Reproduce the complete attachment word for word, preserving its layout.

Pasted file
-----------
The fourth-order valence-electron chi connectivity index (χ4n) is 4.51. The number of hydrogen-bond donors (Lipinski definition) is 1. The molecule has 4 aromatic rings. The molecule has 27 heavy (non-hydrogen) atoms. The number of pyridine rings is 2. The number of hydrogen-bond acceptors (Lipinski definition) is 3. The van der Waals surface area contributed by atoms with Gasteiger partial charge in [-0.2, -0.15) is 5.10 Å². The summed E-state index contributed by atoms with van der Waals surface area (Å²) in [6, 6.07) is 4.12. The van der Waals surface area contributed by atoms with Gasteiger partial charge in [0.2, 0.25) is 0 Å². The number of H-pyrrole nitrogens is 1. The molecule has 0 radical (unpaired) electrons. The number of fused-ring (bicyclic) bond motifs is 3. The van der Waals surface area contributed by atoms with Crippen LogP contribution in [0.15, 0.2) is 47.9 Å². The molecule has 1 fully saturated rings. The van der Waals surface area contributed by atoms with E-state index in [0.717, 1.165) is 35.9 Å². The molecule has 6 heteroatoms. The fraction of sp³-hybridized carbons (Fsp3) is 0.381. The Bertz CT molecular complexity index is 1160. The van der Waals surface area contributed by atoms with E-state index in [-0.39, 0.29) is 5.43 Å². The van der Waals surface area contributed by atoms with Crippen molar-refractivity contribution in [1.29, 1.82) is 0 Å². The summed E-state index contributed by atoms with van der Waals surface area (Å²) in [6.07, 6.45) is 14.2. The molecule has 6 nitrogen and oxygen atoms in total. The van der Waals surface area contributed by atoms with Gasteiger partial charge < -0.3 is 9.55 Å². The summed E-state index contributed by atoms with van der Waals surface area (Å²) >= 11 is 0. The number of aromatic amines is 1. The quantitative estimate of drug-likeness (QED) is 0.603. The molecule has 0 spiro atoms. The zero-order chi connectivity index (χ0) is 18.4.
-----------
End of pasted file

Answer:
The fourth-order valence-electron chi connectivity index (χ4n) is 4.51. The number of hydrogen-bond donors (Lipinski definition) is 1. The molecule has 4 aromatic rings. The molecule has 27 heavy (non-hydrogen) atoms. The number of pyridine rings is 2. The number of hydrogen-bond acceptors (Lipinski definition) is 3. The van der Waals surface area contributed by atoms with Gasteiger partial charge in [-0.2, -0.15) is 5.10 Å². The summed E-state index contributed by atoms with van der Waals surface area (Å²) in [6, 6.07) is 4.12. The van der Waals surface area contributed by atoms with Gasteiger partial charge in [0.2, 0.25) is 0 Å². The number of H-pyrrole nitrogens is 1. The molecule has 0 radical (unpaired) electrons. The number of fused-ring (bicyclic) bond motifs is 3. The van der Waals surface area contributed by atoms with Crippen LogP contribution in [0.15, 0.2) is 47.9 Å². The molecule has 1 fully saturated rings. The van der Waals surface area contributed by atoms with E-state index in [0.717, 1.165) is 35.9 Å². The molecule has 6 heteroatoms. The fraction of sp³-hybridized carbons (Fsp3) is 0.381. The Bertz CT molecular complexity index is 1160. The van der Waals surface area contributed by atoms with E-state index in [-0.39, 0.29) is 5.43 Å². The van der Waals surface area contributed by atoms with Crippen molar-refractivity contribution in [1.29, 1.82) is 0 Å². The summed E-state index contributed by atoms with van der Waals surface area (Å²) in [6.07, 6.45) is 14.2. The molecule has 6 nitrogen and oxygen atoms in total. The van der Waals surface area contributed by atoms with Gasteiger partial charge < -0.3 is 9.55 Å². The summed E-state index contributed by atoms with van der Waals surface area (Å²) >= 11 is 0. The number of aromatic amines is 1. The quantitative estimate of drug-likeness (QED) is 0.603. The molecule has 0 spiro atoms. The zero-order chi connectivity index (χ0) is 18.4.